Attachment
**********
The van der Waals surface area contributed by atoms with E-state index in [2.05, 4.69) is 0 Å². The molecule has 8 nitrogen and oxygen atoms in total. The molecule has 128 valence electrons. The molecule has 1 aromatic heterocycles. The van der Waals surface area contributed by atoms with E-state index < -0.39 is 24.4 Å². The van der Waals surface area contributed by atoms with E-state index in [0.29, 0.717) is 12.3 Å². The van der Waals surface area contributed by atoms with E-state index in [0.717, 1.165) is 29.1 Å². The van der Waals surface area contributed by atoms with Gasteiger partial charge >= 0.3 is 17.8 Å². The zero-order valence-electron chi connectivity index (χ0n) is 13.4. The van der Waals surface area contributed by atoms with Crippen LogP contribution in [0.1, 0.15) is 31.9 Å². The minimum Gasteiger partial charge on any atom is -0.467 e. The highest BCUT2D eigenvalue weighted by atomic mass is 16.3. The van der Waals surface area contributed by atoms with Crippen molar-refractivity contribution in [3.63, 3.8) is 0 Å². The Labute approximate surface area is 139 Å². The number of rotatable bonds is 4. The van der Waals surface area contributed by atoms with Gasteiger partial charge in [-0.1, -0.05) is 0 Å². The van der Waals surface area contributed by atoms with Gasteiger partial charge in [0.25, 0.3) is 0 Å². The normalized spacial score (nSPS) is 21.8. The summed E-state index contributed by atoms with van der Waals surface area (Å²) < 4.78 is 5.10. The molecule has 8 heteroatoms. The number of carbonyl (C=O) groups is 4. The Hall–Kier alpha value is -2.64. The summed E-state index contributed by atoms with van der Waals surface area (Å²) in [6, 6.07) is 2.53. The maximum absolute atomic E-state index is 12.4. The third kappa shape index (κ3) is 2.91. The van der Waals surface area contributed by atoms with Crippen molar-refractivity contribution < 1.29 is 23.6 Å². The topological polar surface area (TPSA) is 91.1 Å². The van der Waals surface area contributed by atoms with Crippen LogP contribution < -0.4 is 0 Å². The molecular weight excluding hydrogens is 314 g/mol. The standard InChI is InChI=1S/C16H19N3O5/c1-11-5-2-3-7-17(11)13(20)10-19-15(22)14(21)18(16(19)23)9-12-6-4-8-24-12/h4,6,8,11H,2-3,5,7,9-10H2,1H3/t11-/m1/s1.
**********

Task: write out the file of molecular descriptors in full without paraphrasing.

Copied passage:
The van der Waals surface area contributed by atoms with E-state index in [2.05, 4.69) is 0 Å². The molecule has 8 nitrogen and oxygen atoms in total. The molecule has 128 valence electrons. The molecule has 1 aromatic heterocycles. The van der Waals surface area contributed by atoms with E-state index < -0.39 is 24.4 Å². The van der Waals surface area contributed by atoms with E-state index in [0.29, 0.717) is 12.3 Å². The van der Waals surface area contributed by atoms with E-state index in [0.717, 1.165) is 29.1 Å². The van der Waals surface area contributed by atoms with Gasteiger partial charge >= 0.3 is 17.8 Å². The zero-order valence-electron chi connectivity index (χ0n) is 13.4. The van der Waals surface area contributed by atoms with Crippen LogP contribution in [0.1, 0.15) is 31.9 Å². The minimum Gasteiger partial charge on any atom is -0.467 e. The highest BCUT2D eigenvalue weighted by atomic mass is 16.3. The van der Waals surface area contributed by atoms with Crippen molar-refractivity contribution in [3.63, 3.8) is 0 Å². The Labute approximate surface area is 139 Å². The number of rotatable bonds is 4. The van der Waals surface area contributed by atoms with Gasteiger partial charge in [-0.1, -0.05) is 0 Å². The van der Waals surface area contributed by atoms with Gasteiger partial charge in [0.25, 0.3) is 0 Å². The normalized spacial score (nSPS) is 21.8. The summed E-state index contributed by atoms with van der Waals surface area (Å²) < 4.78 is 5.10. The molecule has 8 heteroatoms. The number of carbonyl (C=O) groups is 4. The Hall–Kier alpha value is -2.64. The summed E-state index contributed by atoms with van der Waals surface area (Å²) in [6, 6.07) is 2.53. The maximum absolute atomic E-state index is 12.4. The third kappa shape index (κ3) is 2.91. The van der Waals surface area contributed by atoms with Crippen molar-refractivity contribution < 1.29 is 23.6 Å². The topological polar surface area (TPSA) is 91.1 Å². The van der Waals surface area contributed by atoms with Crippen LogP contribution < -0.4 is 0 Å². The molecular weight excluding hydrogens is 314 g/mol. The standard InChI is InChI=1S/C16H19N3O5/c1-11-5-2-3-7-17(11)13(20)10-19-15(22)14(21)18(16(19)23)9-12-6-4-8-24-12/h4,6,8,11H,2-3,5,7,9-10H2,1H3/t11-/m1/s1.